How good was your 2020 silage season and what can you improve in 2021?

Lientjie Colahan and Roy Eastlake (Lallemand Technical support team UK)

With the 2020 drawing to a close, now is the time to reflect on how successful it was and where changes and improvements can be made moving forward to increase production and the quality of forage produced, to allow feed cost savings and improve profitability.

Many of the answers will be found by looking closely and critically at your bunkers/silos

 Are your bunkers/ silos full enough? 

The starting point to producing more from forage is to make more, whilst ensuring it is of the highest quality. It is pointless, producing more silage if feed value is low.

Planning is essential, take stock of all forages produced – grass, maize and wholecrop etc. and compare them to the targets you set.  Did you produce enough silage, were your bunkers/silos full and was the silage made of sufficient quality?

To drive more production from forage, you should be looking to increase the silage proportion of the ration to at least 50-60%. If you are going to go through the winter feeding less than this start thinking now about the cost-benefit of increasing production from forage and the plans you need to put in place to achieve this.

 What is your silage quality like? 

Have you produced the high quality silage required to drive more production from silage?  Getting your silages analyzed will provide you with a great deal of information showing where you have achieved goals and where you can improve.

Taking grass silage as an example, Metabolising Energy (ME) is something you should focus on. You should be able to achieve an average of above 11.0 MJ/kg DM with grass silage with no more than 1MJ variation between different cuts.  A more significant variation will impact yields and is a result of the cutting intervals being too long.  Moving to a multi-cut system will improve energy content without compromising yield

What about the dry matter?  If you want a dry matter of 30-35% to maximize intake potential while minimizing losses due to poor compaction.  If grass silage is too dry, consider how many times it was moved between cutting up and picking up.  Many crops need less tedding than people think.

Next look at NDF which should be as close to 45% as possible.  If NDF is higher, the grass was probably too mature when harvested and will be less digestible.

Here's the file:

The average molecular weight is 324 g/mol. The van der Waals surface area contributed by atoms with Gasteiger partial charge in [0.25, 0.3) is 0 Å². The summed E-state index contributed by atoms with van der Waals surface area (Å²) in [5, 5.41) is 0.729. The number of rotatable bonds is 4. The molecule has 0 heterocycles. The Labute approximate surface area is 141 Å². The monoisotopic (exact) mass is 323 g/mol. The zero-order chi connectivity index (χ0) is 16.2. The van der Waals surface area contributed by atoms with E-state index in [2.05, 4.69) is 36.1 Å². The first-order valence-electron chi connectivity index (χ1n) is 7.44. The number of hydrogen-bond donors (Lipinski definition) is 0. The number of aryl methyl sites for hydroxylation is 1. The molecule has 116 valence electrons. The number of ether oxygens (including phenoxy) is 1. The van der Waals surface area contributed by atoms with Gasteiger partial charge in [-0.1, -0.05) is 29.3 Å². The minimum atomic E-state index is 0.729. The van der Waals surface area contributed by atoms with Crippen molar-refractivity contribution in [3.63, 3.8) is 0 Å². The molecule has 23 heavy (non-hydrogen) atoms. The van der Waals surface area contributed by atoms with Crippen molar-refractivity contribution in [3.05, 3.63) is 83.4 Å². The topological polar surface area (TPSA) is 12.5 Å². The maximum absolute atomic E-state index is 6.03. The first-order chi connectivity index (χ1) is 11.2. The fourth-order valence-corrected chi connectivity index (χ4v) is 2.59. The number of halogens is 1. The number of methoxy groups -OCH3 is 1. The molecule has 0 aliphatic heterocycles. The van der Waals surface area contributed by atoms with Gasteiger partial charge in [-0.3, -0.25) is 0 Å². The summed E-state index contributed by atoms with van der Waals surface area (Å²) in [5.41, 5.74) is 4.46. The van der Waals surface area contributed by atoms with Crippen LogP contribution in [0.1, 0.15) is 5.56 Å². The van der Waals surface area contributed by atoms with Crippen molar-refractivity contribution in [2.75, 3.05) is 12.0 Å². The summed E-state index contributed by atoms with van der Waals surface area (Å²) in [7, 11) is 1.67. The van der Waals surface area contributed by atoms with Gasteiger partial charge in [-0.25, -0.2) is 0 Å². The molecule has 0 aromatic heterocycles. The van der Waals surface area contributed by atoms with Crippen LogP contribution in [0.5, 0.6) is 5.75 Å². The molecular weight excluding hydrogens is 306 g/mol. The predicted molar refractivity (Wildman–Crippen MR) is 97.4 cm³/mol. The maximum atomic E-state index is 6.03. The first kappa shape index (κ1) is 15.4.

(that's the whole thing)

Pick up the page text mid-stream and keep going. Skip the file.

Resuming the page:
Reviewing your analysis will give some good steers for improving your silage making process to increase production from forage.

How well did you pack and seal your silage bunker/ silo?


Look at the Bunker/Silo face.  How much silage waste is there?  A layer of waste on the top and shoulders is a clear sign of poor sheeting and inadequate weighting down.  You don’t have to accept this waste, so think about how you could sheet down better.

How dense is the face?  If you can easily push your finger into the face, then the crop was not consolidated enough, and you will see spoilage and the crop heating.

Are there random hot spots?  Heating silage is another sign of poor consolidation.

Poor silage is a huge cost and reduces how much gets fed so plan to minimize waste next year through a better silage-making approach.

How stable is your silage bunker/silo?

As soon as a bunker/silo is opened, you introduce air which can encourage yeasts and moulds leading to wastage and heating.  Silage heating and waste can be significantly reduced by following the steps below:

  1. Use a forage inoculant design to treat the forage you are ensiling and one that is proven to reduce wastage and heating. Also make sure independent trial data backs the inoculant claims
  2. Seal the bunkers well including the walls with ideally a proven oxygen barrier system
  3. Ensure the silage is packed into the bunker/silo at the correct density and when feeding out, use a silage defacer or a block cutter. Only moving the sheet back far enough for the silage you will use.
  4. Check bunker/silo regularly for sheet damage, where damage has occurred re-seal with oxygen barrier patch tape.

Plan now

Armed with your answers to these questions and an honest assessment of your silage quality and bunker/silo management, you can identify areas where improvement are required ensuring a boost in production from silage.

For more information on the topics covered, please contact one of our experts.


Lallemand Animal Nutrition does not purport, in this guide or in any other publication, to specify minimum safety or legal standards or to address all of the compliance requirements, risks, or safety problems associated with working on or around farms. This guide is intended to serve only as a beginning point for information and should not be construed as containing all the necessary compliance, safety, or warning information, nor should it be construed as representing the policy of Lallemand Animal Nutrition. No warranty, guarantee, or representation is made by Lallemand Animal Nutrition as to the accuracy or sufficiency of the information and guidelines contained herein, and Lallemand Animal Nutrition assumes no liability or responsibility in connection therewith. It is the responsibility of the users of this guide to consult and comply with pertinent local, state, and federal laws, regulations, and safety standards.

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